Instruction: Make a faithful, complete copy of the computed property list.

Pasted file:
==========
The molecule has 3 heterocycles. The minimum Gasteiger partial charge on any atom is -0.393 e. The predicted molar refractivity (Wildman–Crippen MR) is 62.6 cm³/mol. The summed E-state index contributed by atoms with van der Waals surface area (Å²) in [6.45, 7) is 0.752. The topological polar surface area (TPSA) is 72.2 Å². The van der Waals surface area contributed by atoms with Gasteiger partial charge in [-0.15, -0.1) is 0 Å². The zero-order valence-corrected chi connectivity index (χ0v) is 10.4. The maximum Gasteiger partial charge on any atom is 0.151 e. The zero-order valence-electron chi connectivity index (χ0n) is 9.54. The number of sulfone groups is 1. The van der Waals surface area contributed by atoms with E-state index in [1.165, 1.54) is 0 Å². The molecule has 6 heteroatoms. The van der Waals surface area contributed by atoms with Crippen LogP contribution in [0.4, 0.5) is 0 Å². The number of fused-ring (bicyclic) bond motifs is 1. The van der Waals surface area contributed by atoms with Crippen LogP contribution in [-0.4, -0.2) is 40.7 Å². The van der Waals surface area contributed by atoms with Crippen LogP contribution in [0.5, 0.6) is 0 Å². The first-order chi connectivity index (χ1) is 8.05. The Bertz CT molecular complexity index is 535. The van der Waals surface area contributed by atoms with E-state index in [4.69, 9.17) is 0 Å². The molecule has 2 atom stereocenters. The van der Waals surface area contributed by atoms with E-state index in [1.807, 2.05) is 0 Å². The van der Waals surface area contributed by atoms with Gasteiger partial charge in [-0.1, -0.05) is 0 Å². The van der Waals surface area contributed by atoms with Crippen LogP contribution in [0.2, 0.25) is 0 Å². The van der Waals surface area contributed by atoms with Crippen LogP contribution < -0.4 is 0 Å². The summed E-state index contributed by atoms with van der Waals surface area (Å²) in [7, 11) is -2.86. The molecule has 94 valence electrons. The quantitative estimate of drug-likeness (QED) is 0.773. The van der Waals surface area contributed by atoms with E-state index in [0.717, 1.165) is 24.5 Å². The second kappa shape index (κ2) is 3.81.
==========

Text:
The molecule has 3 heterocycles. The minimum Gasteiger partial charge on any atom is -0.393 e. The predicted molar refractivity (Wildman–Crippen MR) is 62.6 cm³/mol. The summed E-state index contributed by atoms with van der Waals surface area (Å²) in [6.45, 7) is 0.752. The topological polar surface area (TPSA) is 72.2 Å². The van der Waals surface area contributed by atoms with Gasteiger partial charge in [-0.15, -0.1) is 0 Å². The zero-order valence-corrected chi connectivity index (χ0v) is 10.4. The maximum Gasteiger partial charge on any atom is 0.151 e. The zero-order valence-electron chi connectivity index (χ0n) is 9.54. The number of sulfone groups is 1. The van der Waals surface area contributed by atoms with E-state index in [1.165, 1.54) is 0 Å². The molecule has 6 heteroatoms. The van der Waals surface area contributed by atoms with Crippen LogP contribution in [0.4, 0.5) is 0 Å². The number of fused-ring (bicyclic) bond motifs is 1. The van der Waals surface area contributed by atoms with Crippen LogP contribution in [-0.4, -0.2) is 40.7 Å². The van der Waals surface area contributed by atoms with Crippen LogP contribution in [0.5, 0.6) is 0 Å². The first-order chi connectivity index (χ1) is 8.05. The Bertz CT molecular complexity index is 535. The van der Waals surface area contributed by atoms with E-state index in [4.69, 9.17) is 0 Å². The molecule has 2 atom stereocenters. The van der Waals surface area contributed by atoms with E-state index in [1.807, 2.05) is 0 Å². The van der Waals surface area contributed by atoms with Gasteiger partial charge in [-0.1, -0.05) is 0 Å². The van der Waals surface area contributed by atoms with Crippen LogP contribution in [0.2, 0.25) is 0 Å². The van der Waals surface area contributed by atoms with Crippen LogP contribution < -0.4 is 0 Å². The summed E-state index contributed by atoms with van der Waals surface area (Å²) in [7, 11) is -2.86. The molecule has 94 valence electrons. The quantitative estimate of drug-likeness (QED) is 0.773. The van der Waals surface area contributed by atoms with E-state index in [0.717, 1.165) is 24.5 Å². The second kappa shape index (κ2) is 3.81.